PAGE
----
Double stranded copy DNA integrates with the host chromosome ( like the viral DNA with bacterial   chromosome in lysogenic  cycle). The integrated copy of DNA virus is called provirus. Provirus produces chemicals that bring about changes in  cellular  machinery.HIV induced chemicals destroy immune system of the body. Oncogenic viruses  produce chemicals that bring about uncontrolled growth and division of cells  by either direct effect on cellular  oncogenes or through  transposons. Some 20 viral genes  are known to trigger cancer. They are called viral oncogenes. Slightly   modified forms of these genes  occurr in human  beings.  They are often called proto_ oncogenes. Cellular genes , which are known to take part in producing cancer, are termed as cellular oncogenes. They are normally involved in producing growth factor. At times they are changed to activated   cellular  oncogenes due to their placement in an area  where they undergo rapid expression.  Transposons or jumping  genes  are also known to bring about conversion of proto_ oncogenes into active oncogenes. Hepatitis B__ virus, Epstein __ Barr Virus, Herpes   Virus   and Papilloma  Virus  are involved  in different  types of cancers.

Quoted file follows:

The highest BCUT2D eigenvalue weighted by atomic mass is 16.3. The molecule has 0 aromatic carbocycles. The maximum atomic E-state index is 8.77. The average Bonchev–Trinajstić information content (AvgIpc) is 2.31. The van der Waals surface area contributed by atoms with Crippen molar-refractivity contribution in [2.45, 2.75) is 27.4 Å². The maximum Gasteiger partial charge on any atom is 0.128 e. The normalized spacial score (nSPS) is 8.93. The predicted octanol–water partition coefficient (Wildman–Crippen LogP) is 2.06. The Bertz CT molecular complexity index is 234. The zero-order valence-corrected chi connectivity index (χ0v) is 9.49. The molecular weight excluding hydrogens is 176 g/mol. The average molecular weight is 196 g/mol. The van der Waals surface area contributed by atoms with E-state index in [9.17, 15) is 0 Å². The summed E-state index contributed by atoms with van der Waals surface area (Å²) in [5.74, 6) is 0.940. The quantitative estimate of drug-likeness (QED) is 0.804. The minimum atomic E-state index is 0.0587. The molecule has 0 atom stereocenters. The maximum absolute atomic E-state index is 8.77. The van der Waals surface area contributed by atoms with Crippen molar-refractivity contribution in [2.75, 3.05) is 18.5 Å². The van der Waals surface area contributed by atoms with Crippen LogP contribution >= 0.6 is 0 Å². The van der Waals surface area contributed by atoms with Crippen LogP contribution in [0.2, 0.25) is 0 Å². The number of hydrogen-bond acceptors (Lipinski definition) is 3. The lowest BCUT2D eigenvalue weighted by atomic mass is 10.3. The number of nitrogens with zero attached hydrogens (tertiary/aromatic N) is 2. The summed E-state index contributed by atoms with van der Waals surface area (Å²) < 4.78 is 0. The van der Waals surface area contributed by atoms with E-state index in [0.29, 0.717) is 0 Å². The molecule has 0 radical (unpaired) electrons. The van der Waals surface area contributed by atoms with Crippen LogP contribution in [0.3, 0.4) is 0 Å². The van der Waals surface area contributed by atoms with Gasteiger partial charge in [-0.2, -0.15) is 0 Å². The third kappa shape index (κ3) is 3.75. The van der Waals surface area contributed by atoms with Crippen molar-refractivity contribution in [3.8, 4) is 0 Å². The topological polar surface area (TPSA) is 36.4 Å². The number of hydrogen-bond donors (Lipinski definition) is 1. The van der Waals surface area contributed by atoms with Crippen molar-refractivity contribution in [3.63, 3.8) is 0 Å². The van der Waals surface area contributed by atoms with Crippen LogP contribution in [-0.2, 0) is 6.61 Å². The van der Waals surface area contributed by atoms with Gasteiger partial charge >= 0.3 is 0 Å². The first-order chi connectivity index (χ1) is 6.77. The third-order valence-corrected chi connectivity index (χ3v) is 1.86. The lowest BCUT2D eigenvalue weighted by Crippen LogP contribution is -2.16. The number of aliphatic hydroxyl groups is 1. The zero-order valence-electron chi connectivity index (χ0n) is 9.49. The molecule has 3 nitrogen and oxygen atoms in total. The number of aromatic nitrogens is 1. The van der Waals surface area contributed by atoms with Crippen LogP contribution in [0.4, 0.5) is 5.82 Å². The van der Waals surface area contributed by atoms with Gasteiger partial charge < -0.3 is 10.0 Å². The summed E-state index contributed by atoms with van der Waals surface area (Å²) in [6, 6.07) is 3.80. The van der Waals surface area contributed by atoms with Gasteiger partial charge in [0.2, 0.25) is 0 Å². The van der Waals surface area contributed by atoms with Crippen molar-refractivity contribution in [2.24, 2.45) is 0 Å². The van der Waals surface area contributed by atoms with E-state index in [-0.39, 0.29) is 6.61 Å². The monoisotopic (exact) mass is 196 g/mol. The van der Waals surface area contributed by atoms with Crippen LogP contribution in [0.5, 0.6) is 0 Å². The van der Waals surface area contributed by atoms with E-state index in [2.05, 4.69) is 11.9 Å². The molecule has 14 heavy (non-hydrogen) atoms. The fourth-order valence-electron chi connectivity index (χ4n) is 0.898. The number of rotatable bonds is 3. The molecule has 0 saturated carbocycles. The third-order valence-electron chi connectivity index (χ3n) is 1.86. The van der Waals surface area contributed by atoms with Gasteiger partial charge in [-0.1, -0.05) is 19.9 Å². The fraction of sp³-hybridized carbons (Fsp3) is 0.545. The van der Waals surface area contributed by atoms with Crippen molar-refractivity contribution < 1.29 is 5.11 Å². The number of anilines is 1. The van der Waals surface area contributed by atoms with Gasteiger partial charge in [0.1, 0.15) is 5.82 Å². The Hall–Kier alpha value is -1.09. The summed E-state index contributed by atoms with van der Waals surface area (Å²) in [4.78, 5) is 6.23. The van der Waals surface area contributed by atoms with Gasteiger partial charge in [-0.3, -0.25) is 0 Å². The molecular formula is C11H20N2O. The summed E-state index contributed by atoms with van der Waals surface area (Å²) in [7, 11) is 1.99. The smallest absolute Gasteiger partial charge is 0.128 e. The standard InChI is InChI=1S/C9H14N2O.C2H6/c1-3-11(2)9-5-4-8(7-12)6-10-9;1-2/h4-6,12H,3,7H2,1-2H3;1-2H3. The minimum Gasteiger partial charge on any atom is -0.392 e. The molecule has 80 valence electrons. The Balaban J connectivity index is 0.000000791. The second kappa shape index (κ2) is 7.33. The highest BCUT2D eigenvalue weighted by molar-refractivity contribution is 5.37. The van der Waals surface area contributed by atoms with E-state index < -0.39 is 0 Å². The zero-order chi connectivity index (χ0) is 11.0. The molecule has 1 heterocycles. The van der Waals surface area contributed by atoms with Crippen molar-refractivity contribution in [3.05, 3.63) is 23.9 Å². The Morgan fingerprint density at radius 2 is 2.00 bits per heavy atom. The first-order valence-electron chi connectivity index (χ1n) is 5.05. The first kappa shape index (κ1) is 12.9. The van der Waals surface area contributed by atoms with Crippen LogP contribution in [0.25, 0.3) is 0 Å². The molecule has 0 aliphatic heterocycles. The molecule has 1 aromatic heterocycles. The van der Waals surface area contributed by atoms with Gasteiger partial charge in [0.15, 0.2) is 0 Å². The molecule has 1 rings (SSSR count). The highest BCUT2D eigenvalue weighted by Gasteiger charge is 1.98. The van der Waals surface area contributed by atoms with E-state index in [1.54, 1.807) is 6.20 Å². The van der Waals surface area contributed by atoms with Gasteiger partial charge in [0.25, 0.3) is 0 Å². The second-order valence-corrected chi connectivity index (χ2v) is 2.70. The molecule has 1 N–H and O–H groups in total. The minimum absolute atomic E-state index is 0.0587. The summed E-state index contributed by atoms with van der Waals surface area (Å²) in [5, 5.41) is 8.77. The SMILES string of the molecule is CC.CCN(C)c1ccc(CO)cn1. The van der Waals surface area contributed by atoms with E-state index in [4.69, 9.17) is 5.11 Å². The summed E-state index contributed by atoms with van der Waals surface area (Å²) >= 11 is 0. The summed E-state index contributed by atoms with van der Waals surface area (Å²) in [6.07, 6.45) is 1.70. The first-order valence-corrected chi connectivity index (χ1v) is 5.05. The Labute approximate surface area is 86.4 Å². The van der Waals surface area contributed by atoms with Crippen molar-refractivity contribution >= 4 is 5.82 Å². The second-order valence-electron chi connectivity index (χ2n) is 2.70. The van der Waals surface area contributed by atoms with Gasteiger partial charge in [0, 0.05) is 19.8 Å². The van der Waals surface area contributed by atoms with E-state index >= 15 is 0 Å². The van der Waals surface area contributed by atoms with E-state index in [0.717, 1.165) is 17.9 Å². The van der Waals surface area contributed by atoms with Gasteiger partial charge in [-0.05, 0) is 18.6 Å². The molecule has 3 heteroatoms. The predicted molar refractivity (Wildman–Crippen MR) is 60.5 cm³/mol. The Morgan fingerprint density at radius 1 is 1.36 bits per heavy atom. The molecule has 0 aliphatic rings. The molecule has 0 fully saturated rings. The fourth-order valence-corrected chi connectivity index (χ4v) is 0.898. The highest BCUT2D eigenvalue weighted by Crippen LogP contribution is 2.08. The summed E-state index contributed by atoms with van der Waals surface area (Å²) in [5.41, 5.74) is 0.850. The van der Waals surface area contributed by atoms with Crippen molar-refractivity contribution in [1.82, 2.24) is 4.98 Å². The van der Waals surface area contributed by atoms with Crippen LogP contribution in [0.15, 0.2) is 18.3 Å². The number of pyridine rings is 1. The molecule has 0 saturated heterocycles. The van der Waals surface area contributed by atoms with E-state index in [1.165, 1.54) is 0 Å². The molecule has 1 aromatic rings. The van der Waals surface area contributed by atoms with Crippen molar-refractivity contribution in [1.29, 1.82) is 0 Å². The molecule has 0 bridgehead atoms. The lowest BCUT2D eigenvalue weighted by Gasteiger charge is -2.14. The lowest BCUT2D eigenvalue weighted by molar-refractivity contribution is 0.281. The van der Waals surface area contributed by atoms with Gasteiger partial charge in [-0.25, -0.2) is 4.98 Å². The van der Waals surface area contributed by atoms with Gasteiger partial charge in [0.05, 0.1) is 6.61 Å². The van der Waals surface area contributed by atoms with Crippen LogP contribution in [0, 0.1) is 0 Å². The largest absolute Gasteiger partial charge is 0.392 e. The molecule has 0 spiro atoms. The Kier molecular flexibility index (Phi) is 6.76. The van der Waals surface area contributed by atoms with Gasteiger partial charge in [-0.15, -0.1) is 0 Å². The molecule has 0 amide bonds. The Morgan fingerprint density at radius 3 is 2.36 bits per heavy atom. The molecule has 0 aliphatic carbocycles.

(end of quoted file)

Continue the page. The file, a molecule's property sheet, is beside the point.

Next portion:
Ultimately  the provirus dissociates from tbe  host  genome  and transcribes viral RNAs, some of which function as viral genome while others help synthesise viral proteins and reverse transcriptase. The different  constituents assemble to produce  new viral particles. They may come out of the host cell through  exocytosis or directly pass on to other host cells through protoplasmic connections.